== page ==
The US and UK should be held accountable for being complicit in human rights violations carried out by countries they are friendly with.On 30 August, the prominent Bahraini human rights defender Maryam al-Khawaja, was detained upon her arrival in Manama, the country’s capital. She risked arrest for the chance to see her ailing father, dissident Abdulhadi al-Khawaja, who is serving a life sentence, and has been on hunger strike since 26 August. Maryam is now being held in remand at Isa Town prison, charged with allegedly assaulting a policewoman at the airport. She was told that she was also facing charges for leading a campaign called Wanted for Justice in Bahrain (which named government officials responsible for torture) and for insulting the king. A dual Bahraini-Danish national, Maryam’s Bahraini citizenship has now been stripped, according to her lawyer. At 26, Maryam is the sort of woman that dictators have nightmares about: she is one of the most prominent voices condemning Bahrain’s ongoing human rights violations, which have only continued in the years following a brutal crackdown on popular protests in February 2011. Maryam’s public face is straightforward, clear and calm, cutting through the regime’s attempts to whitewash its human rights records. The Maryam I know is adept at debating human rights and the ins and outs of Arabic pop music in the same conversation. It’s the qualities that I’ve seen through our friendship that have made me respect her the most: she’s principled, compassionate, tough and stubborn as hell. We became friends for many reasons – but perhaps one of the most striking connections is the mutual experience of yearning too long for a country built through the memories and idealised pictures painted by our parents. For her, it was the picture of Bahrain built through the eyes of her exiled parents during her childhood in Denmark, and for me it was a feeling of being homesick for Palestine, despite being born and raised in the US. Maryam moved to Bahrain at 14, and in an essay for Jadaliyya last year, described watching the country she idealised, a “land of a million palm trees” and “pearl divers and Bahraini men in their local attire catching fish”, being brutalised by the greed of its ruling regime, which, “instead of investing in underdeveloped parts of Bahrain, busied itself in moving landmass from certain areas of the main island and dumping it into the sea to create more land space”. It’s that love for Bahrain that moved Maryam to become an activist, and it’s one of the things that I admire most about her. I remember in February 2012, in the early days of her father’s most high-profile hunger strike, how hard it was for us to get her to stop working and actually sleep. She contemplated risking arrest to fly to Bahrain to see her father, finding it unbearable to be far away from her family during such a difficult time. But she didn’t do it: not because she wasn’t terrified for her father, but because she knew that remaining outside of her beloved country and campaigning internationally was the only way to ensure that the world could understand the repression happening inside of it. Bahrain’s troubles don’t usually make headlines – perhaps eclipsed by strife in the wider region. But Bahrain enjoys a particularly cosy relationship with the west, particularly the US and UK. It is our duty to hold our governments accountable for being complicit in human rights violations carried out by countries that we are friendly with. And it certainly says something that these are the sorts of people that it throws in jail: the members of a family who have devoted their lives to speaking out against injustice.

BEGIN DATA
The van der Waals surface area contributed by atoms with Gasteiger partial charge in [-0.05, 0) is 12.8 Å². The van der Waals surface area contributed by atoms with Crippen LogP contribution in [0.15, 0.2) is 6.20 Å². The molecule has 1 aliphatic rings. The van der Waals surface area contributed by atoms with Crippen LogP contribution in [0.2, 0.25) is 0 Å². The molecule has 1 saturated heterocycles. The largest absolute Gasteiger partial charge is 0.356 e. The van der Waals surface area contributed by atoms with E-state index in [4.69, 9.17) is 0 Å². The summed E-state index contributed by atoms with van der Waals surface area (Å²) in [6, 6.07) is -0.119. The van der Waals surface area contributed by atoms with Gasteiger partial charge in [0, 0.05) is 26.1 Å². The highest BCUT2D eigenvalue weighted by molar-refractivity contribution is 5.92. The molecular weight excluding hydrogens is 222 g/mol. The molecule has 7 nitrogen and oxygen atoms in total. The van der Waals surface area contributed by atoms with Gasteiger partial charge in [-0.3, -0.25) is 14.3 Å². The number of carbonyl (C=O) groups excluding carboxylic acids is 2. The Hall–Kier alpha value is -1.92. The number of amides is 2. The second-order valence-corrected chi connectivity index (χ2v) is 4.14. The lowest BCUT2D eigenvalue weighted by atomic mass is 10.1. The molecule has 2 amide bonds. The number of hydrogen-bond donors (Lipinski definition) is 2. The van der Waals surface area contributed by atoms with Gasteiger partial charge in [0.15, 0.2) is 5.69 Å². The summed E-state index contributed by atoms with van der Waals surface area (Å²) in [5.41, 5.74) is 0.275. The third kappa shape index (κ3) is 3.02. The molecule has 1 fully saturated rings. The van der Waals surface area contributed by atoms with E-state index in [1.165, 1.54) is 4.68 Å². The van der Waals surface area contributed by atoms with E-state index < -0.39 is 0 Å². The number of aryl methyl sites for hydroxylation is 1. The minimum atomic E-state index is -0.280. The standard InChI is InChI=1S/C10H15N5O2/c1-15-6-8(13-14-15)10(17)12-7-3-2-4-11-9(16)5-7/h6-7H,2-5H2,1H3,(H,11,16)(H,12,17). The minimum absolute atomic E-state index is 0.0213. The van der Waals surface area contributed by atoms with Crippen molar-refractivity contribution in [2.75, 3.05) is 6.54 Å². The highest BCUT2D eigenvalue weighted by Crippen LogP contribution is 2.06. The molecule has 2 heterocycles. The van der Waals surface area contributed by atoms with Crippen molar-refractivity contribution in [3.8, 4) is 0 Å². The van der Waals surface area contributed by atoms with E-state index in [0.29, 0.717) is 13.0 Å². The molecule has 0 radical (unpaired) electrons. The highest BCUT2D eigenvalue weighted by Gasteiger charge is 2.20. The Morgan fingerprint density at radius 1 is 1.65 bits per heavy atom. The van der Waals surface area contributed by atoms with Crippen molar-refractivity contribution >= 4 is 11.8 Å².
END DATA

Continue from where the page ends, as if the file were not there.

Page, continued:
Jihadists kidnapped dozens of residents of a northern Iraq village on Thursday after villagers burned one of their positions along with a jihadist flag, police and witnesses said. The militants of the Islamic State (IS) group had withdrawn from Tal Ali in Kirkuk province on Wednesday, but returned in force on Thursday and abducted some 50 people, the sources said. It is not the first time IS has carried out mass kidnappings in Iraq, with the group abducting thousands of civilians as it overran minority-populated northern villages last month, according to human rights group Amnesty International. Amnesty has accused IS of "systematic ethnic cleansing," including mass killings, of ethnic and religious minorities in Iraq. A senior UN rights official has said the group is responsible for "acts of inhumanity on an unimaginable scale." IS-led militants launched a lightning offensive in the north in June, sweeping through much of the Sunni Arab heartland north and west of Baghdad before turning on Christian and Yazidi areas. Iraqi security forces, now bolstered by thousands of Shiite militiamen as well as Kurdish fighters, have clawed back some ground northeast of Baghdad.